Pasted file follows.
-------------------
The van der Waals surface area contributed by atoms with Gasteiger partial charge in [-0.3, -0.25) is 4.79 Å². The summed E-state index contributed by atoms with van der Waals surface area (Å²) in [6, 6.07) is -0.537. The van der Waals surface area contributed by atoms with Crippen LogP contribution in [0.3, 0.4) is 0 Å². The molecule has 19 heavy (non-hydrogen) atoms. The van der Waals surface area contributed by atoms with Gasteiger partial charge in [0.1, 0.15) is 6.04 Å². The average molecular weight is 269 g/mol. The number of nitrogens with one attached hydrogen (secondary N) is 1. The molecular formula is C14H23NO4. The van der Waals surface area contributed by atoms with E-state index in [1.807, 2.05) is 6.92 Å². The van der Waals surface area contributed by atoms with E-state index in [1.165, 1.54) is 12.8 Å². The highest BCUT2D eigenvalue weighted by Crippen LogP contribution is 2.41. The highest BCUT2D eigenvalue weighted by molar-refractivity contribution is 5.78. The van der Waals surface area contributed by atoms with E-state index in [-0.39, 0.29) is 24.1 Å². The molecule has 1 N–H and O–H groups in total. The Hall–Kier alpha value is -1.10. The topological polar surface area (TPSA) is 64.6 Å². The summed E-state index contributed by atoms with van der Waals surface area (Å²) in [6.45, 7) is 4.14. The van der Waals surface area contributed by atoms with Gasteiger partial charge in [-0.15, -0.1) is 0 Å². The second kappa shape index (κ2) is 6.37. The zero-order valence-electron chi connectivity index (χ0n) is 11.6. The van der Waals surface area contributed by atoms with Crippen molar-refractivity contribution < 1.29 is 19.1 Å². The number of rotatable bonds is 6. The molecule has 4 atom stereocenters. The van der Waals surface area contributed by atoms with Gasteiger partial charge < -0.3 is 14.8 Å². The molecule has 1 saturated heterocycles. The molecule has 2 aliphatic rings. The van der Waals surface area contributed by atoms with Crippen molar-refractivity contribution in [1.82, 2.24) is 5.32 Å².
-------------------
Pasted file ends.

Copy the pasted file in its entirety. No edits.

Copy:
The van der Waals surface area contributed by atoms with Gasteiger partial charge in [-0.3, -0.25) is 4.79 Å². The summed E-state index contributed by atoms with van der Waals surface area (Å²) in [6, 6.07) is -0.537. The van der Waals surface area contributed by atoms with Crippen LogP contribution in [0.3, 0.4) is 0 Å². The molecule has 19 heavy (non-hydrogen) atoms. The van der Waals surface area contributed by atoms with Gasteiger partial charge in [0.1, 0.15) is 6.04 Å². The average molecular weight is 269 g/mol. The number of nitrogens with one attached hydrogen (secondary N) is 1. The molecular formula is C14H23NO4. The van der Waals surface area contributed by atoms with E-state index in [1.807, 2.05) is 6.92 Å². The van der Waals surface area contributed by atoms with E-state index in [1.165, 1.54) is 12.8 Å². The highest BCUT2D eigenvalue weighted by Crippen LogP contribution is 2.41. The highest BCUT2D eigenvalue weighted by molar-refractivity contribution is 5.78. The van der Waals surface area contributed by atoms with E-state index in [-0.39, 0.29) is 24.1 Å². The molecule has 1 N–H and O–H groups in total. The Hall–Kier alpha value is -1.10. The topological polar surface area (TPSA) is 64.6 Å². The summed E-state index contributed by atoms with van der Waals surface area (Å²) in [6.45, 7) is 4.14. The van der Waals surface area contributed by atoms with Gasteiger partial charge in [-0.15, -0.1) is 0 Å². The second kappa shape index (κ2) is 6.37. The zero-order valence-electron chi connectivity index (χ0n) is 11.6. The van der Waals surface area contributed by atoms with Crippen molar-refractivity contribution < 1.29 is 19.1 Å². The number of rotatable bonds is 6. The molecule has 4 atom stereocenters. The van der Waals surface area contributed by atoms with Gasteiger partial charge < -0.3 is 14.8 Å². The molecule has 1 saturated heterocycles. The molecule has 2 aliphatic rings. The van der Waals surface area contributed by atoms with Crippen molar-refractivity contribution in [1.82, 2.24) is 5.32 Å².